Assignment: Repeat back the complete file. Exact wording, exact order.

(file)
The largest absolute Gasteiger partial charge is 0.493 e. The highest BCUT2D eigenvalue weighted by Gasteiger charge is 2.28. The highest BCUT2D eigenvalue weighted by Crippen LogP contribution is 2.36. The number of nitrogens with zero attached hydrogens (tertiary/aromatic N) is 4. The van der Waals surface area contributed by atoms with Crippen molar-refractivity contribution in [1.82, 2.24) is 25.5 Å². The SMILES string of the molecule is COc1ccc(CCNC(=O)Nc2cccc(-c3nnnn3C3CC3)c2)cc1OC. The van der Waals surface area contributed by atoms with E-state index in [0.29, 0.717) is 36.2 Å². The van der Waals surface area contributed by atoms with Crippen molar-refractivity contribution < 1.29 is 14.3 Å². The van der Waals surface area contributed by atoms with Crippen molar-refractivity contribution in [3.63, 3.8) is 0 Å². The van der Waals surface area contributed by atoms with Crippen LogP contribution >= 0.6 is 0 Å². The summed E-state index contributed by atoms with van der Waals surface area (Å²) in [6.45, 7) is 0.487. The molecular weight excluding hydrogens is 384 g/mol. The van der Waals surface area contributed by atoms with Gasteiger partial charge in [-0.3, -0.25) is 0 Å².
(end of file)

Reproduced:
The largest absolute Gasteiger partial charge is 0.493 e. The highest BCUT2D eigenvalue weighted by Gasteiger charge is 2.28. The highest BCUT2D eigenvalue weighted by Crippen LogP contribution is 2.36. The number of nitrogens with zero attached hydrogens (tertiary/aromatic N) is 4. The van der Waals surface area contributed by atoms with Crippen molar-refractivity contribution in [1.82, 2.24) is 25.5 Å². The SMILES string of the molecule is COc1ccc(CCNC(=O)Nc2cccc(-c3nnnn3C3CC3)c2)cc1OC. The van der Waals surface area contributed by atoms with E-state index in [0.29, 0.717) is 36.2 Å². The van der Waals surface area contributed by atoms with Crippen molar-refractivity contribution < 1.29 is 14.3 Å². The van der Waals surface area contributed by atoms with Crippen molar-refractivity contribution in [3.63, 3.8) is 0 Å². The van der Waals surface area contributed by atoms with Crippen LogP contribution >= 0.6 is 0 Å². The summed E-state index contributed by atoms with van der Waals surface area (Å²) in [6.45, 7) is 0.487. The molecular weight excluding hydrogens is 384 g/mol. The van der Waals surface area contributed by atoms with Gasteiger partial charge in [-0.3, -0.25) is 0 Å².